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Cardboard combat doc lands at the Carlton

Posted by Johnny Larocque / May 9, 2013

Skull World Cardboard CombatIf you've ever basked in the glory of cardboard armour, then you've probably met Skull Man (a.k.a. Greg Sommer) the loveable weirdo that brought Box Wars to Canada, and the split personality star of the documentary Skull World. Greg looks like the kind of guy you might cross the street to avoid, but I have to tell you that if you did so, you'd be missing out on meeting a larger than life character with a heart of gold.

Box Wars, the international underground movement of Cardboard-based combat (yes, cardboard), started in Australia and has since been championed in Canada by Skull Man and his Rockers. Participants build armour, helmets, and weapons out of cardboard and tape, often making giant elaborate costumes which are ceremoniously destroyed in Braveheart style combat.

Skull World TorontoI participated in Box Wars myself in 2010, at a Toronto Roller Derby halftime show. I made a giant costume that resembled an iron, and called myself "Iron, Man", and I had only two massive cardboard fists to defend myself with. When I arrived, Skull Man immediately recognized me as a new face, introduced me to the other participants, and put me on his team for the big battle. That's the kind of guy Greg is. My costume held up better than I thought, but after a few minutes of combat I was really sweating. Box Wars is not only a tough sport, but it's a hilariously fun workout.

Skull World is not just a documentary about Box Wars, however — it offers a candid peek into the life of the quirky and inspiring man-child behind the mask. I had a chance to chat with local Justin McConnell, the director of Skull World, and ask him a few questions.

What made you want to follow Greg around for years, documenting his life?

Mostly, he's a very unique individual that I knew would be both endearing and entertaining on screen. Long before I started shooting the film I had inspiration to shoot something about him, as there's no one else out there like the man. I'm also a big fan of quirky character documentaries, and knew having access to someone like Greg gave me an opportunity others may not have. Once Box Wars started becoming a big thing in his life, there was this whole new angle to take with his story, and I knew I'd better pick up the camera and get to work.

Was there ever a point where you thought, "what the hell am I doing"?

Definitely, through the entire process. As I was making the film I'd explain it to people and would get a lot of blank stares back. I knew this was one of those movies that on the surface may not make a lot of sense to people - a "why does this exist?" sort of thing. But I also realized that those questions would be answered the moment they actually saw the film. During the first Box War battle, before it started, I had a quick moment of "oh shit, I'm actually going to fight in one of these; I hope I don't get hurt", but that passed quickly. Pretty much the moment I hit someone. There were ups and downs along the way, but the film was a fun ride to go on while making, and any moment of doubt was quickly trumped with a unique experience I wouldn't be expecting.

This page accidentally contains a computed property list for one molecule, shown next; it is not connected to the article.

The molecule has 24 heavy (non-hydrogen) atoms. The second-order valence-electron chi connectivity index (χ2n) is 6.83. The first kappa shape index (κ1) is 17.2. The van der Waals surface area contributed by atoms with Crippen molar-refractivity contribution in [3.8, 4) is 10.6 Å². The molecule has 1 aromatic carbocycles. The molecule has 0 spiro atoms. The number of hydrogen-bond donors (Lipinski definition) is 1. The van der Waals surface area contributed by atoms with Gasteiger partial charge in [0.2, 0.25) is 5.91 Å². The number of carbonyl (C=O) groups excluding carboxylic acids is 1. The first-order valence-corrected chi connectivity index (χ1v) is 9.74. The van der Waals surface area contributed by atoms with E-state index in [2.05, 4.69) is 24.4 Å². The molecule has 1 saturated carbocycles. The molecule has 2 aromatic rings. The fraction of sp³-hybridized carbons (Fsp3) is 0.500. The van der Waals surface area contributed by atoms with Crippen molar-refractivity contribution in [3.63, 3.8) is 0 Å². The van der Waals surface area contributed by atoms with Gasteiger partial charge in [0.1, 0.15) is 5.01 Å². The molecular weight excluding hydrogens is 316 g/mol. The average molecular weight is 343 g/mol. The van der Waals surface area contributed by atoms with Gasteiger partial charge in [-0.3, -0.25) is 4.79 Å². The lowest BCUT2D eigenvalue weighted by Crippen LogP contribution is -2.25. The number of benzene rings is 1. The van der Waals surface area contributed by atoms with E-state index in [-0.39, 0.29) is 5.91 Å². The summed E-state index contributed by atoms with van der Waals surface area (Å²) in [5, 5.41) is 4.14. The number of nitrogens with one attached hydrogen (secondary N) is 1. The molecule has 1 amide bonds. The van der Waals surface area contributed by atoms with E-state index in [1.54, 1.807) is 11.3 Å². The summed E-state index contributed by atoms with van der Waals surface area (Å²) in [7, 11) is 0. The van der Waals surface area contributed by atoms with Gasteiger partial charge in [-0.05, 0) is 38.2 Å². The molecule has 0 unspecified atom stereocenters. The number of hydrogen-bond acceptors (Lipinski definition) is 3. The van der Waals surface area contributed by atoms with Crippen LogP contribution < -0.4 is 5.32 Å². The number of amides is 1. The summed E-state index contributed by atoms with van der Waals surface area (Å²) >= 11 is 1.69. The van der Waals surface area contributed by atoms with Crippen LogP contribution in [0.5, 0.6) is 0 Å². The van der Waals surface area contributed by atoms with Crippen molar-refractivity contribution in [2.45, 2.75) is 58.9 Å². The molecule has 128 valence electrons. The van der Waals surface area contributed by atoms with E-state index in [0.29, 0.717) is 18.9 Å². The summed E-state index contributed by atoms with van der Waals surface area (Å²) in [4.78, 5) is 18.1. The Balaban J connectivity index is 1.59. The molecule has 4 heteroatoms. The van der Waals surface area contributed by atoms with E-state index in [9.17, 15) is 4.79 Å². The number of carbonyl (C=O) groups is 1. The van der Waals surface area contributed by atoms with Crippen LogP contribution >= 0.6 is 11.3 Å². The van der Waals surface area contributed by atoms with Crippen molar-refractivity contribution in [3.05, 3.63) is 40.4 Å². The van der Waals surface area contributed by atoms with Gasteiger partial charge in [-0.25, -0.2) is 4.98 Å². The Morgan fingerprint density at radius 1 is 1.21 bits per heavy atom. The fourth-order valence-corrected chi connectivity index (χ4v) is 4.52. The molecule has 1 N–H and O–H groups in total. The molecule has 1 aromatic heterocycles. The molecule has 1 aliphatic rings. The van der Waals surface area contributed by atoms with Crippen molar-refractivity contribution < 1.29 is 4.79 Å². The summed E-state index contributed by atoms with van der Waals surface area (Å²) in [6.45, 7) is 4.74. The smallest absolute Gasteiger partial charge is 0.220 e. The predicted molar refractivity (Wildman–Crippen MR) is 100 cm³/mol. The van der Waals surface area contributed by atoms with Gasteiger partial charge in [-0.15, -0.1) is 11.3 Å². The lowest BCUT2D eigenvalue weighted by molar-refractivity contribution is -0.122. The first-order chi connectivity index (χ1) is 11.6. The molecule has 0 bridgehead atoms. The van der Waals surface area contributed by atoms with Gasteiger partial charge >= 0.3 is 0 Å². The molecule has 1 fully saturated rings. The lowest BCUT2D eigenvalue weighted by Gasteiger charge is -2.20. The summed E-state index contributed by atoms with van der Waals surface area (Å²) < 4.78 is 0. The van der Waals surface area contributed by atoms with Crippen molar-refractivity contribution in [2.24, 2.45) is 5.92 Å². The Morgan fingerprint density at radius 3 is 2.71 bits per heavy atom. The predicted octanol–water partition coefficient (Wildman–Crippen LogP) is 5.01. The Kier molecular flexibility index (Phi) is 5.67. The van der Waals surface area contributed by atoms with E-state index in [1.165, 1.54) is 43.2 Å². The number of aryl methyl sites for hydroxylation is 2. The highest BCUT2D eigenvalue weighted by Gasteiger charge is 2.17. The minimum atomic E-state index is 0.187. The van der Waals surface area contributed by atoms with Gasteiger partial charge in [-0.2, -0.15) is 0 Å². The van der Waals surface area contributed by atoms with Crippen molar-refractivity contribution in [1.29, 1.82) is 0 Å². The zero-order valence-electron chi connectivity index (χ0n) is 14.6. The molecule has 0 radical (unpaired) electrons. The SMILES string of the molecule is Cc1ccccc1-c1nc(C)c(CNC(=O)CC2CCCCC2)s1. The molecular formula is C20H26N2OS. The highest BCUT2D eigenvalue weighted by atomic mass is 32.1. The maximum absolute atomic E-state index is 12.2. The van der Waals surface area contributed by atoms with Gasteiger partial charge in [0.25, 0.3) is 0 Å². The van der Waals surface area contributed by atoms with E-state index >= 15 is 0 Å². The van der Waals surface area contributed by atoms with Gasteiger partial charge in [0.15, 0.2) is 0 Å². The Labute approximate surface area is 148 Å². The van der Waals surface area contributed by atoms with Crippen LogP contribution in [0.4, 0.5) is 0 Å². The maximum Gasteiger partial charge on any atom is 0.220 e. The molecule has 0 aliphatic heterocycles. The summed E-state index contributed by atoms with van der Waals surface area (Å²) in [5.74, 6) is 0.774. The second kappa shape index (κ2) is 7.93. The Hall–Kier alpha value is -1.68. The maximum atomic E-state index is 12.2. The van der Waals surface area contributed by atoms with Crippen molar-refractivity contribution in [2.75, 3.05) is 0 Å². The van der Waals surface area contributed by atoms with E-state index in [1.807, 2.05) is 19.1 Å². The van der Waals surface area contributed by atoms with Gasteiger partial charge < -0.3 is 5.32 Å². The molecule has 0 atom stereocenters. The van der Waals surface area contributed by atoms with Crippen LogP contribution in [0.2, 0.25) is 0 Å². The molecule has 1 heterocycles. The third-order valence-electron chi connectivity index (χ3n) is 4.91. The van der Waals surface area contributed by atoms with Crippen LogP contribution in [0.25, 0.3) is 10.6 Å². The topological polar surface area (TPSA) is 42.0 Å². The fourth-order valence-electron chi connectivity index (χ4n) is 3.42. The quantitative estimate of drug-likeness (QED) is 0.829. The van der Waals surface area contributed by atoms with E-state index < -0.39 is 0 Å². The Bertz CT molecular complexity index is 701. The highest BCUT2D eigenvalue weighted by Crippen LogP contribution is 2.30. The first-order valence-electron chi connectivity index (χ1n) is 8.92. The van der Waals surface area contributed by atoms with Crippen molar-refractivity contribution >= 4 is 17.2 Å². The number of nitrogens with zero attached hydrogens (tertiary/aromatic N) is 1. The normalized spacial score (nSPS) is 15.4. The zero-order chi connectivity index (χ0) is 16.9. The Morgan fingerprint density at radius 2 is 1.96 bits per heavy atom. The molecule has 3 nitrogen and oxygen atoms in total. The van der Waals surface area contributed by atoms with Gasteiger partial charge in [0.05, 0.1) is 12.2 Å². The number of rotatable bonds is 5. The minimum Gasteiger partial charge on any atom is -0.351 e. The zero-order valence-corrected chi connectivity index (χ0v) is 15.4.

Who should rush out a see this film, and why?

This is a movie made for those that like their films quirky, fast paced, and bizarre. I recommend it to everyone, but the ones that have an understanding of fringe cinema and counter-culture will probably take the most out of it. Basically, you're going to see things you haven't seen in a film before, and if you're hungry for something new and different, or think documentaries are too often the same old thing, then give this a try. At the very least, you'll get some good laughs.

Any plans to battle again?

Sure. I've battled four times so far, including the one we did during the World Premiere Q&A, and I'll do it again. It's a lot of fun... a nice release of tension.

Thanks for your time Justin!

After a successful festival circuit, Skull World enjoys a limited theatrical run starting this Friday May 10th until May 16th, two showings daily (3:50pm & 9:00pm) at the Carlton Cinema. As a bonus there will be special Q&A's w/ Justin & Skull Man at the Friday & Saturday 9pm screenings.

I'll see you in line, or on the cardboard battle field.

Photos provided by Skull World



Martin / May 9, 2013 at 02:16 pm
Has anyone ever got seriously hurt? How much does it cost to join?
Johnny replying to a comment from Martin / May 9, 2013 at 02:18 pm
Martin, the worst injury I've seen was drawing a little blood. No biggie. The worst I had was a little bruise. Nothing to cry about. Haha.

As for the cost, when I competed it was free. My only cost was the time it took to build my costume.
Justin / May 9, 2013 at 03:29 pm
Yeah, I've had my teeth bleed, and a finger split open... but that's rare, and I'm prone to injury. I wouldn't worry too much.
Johnny replying to a comment from Justin / May 9, 2013 at 05:03 pm
Oh, and pride. Sometimes that gets bruised. Not on me though. Hehe
J-man / May 9, 2013 at 09:58 pm
The film was amazing and fun. Very accurate and entertaining. You dont get too many docs that are both. Well done!
Skull Man / May 9, 2013 at 11:16 pm
It's all about fun & unleashing ones creativity in your costume. There is also no charge to participate. Thats right Johnny, the only cost is ones time they put into building their costume. It's all about good times and good memories.
Johnny replying to a comment from Skull Man / May 10, 2013 at 09:43 am
... and Rockin' Large, of course!
James / May 12, 2014 at 09:14 am
hey when are you doing this next? it look awesome my school tried doing this and it didn't quite work out. probally due to the fact that they wouldn't let the participants actually HIT one another.
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